If you recently updated Google Chrome to version 104, you might be surprised to learn there’s already another update available for your browser. After all, the last update patched 27 security vulnerabilities: What’s left to update? Apparently, quite a bit, including a new security flaw that hackers already know how to exploit.
Google announced the update in a Chrome Releases blog post Tuesday, Aug. 16. This new Chrome version is 104.0.5112.101 for Mac and Linux and 104.0.5112.102/101 for Windows, and is now available on all platforms.
The patch includes fixes for 11 security vulnerabilities, of which one is labelled critical, six are labelled high-severity, and three are labelled medium-severity. However, the real story concerns one of the high-severity vulnerabilities, identified as CVE-2022-2856: Google confirmed an exploit for this flaw exists in the wild, making it a zero-day vulnerability.
Zero-days are dangerous. While most security vulnerabilities are never exploited before a patch is available, some are. When someone is successful at not only discovering a flaw in software, but figuring out how to use it against others, that vulnerability becomes a zero-day — CVE-2022-2856 is one such vulnerability.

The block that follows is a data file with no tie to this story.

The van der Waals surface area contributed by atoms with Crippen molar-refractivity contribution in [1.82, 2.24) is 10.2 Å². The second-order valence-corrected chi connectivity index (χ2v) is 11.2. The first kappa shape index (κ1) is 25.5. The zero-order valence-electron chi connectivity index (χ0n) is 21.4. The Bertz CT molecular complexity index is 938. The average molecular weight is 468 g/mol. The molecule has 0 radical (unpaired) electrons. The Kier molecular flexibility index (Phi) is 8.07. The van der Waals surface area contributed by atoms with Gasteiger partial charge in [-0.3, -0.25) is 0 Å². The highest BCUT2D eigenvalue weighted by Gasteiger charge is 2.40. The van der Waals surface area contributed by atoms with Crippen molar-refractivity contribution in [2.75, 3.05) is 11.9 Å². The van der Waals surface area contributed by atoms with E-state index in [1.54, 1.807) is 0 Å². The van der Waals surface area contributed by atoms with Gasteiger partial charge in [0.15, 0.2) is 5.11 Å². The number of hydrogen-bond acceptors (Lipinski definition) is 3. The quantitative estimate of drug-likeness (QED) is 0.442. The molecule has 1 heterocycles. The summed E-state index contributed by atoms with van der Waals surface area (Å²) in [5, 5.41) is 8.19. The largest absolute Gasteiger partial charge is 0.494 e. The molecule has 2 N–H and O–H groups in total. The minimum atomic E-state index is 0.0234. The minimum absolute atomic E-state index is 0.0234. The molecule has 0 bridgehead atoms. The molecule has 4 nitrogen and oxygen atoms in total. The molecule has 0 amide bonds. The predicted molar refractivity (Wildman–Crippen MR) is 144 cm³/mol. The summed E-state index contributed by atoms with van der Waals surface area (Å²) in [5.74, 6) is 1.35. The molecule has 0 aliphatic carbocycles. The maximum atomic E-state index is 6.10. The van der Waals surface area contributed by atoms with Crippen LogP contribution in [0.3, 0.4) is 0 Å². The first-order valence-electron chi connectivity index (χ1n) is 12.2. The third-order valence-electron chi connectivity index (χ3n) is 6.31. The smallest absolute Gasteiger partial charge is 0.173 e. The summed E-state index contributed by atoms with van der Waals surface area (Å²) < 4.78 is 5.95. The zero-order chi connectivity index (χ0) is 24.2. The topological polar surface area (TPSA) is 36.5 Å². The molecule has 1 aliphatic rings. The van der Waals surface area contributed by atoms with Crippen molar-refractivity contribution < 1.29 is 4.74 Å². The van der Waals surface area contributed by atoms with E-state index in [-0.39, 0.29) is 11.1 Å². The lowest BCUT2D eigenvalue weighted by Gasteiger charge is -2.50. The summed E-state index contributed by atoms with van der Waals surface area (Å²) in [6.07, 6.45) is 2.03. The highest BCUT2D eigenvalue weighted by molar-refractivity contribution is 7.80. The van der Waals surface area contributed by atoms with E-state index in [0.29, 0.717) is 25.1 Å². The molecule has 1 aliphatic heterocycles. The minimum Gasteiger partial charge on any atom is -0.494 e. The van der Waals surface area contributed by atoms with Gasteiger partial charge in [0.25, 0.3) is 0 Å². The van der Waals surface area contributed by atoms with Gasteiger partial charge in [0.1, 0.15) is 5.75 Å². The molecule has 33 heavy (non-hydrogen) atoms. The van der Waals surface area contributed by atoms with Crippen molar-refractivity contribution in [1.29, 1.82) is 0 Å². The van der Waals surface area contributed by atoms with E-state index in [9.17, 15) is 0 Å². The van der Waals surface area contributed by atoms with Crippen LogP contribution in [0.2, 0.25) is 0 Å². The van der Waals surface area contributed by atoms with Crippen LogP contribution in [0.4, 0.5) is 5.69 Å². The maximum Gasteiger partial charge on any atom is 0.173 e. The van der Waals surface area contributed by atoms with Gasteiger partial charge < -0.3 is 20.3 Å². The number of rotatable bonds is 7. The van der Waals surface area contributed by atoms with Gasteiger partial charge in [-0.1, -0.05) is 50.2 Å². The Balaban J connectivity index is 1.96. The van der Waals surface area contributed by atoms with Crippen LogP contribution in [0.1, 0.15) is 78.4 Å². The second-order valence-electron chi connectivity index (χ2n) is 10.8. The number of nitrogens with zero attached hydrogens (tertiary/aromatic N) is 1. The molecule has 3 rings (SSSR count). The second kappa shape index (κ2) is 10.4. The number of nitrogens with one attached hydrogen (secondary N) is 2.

The flaw stems from an “insufficient validation of untrusted input in Intents.” According to Bleeping Computer, this type of flaw can lead to issues such as “buffer overflow, directory traversal, SQL injection, cross-site scripting, null byte injection, and more.” It’s a long list of consequences that could compromise your system, and since there’s an exploit for it in the wild, updating Chrome should be a priority.
However, it isn’t only this zero-day that should convince you to update: The other 10 issues are still important to patch, since their identities are now known. Hackers could still find ways to exploit these vulnerabilities, so it’s important to update to protect yourself across the board.
How to update Google Chrome
Whether you’re on Mac, Windows, or Linux, you can quickly update Chrome to patch not only this zero-day vulnerability, but the other 10 flaws, as well. Click the three dots in the top-right corner of your browser window, then go to Help > About Google Chrome. Allow Chrome to look for a new update. If one is available, you’ll be able to click “Relaunch” to install it.
If you have automatic updates enabled, you can simply wait for Chrome to install the update on its own. However, that could take a matter of weeks — the fastest way to secure your browser is to update Chrome yourself.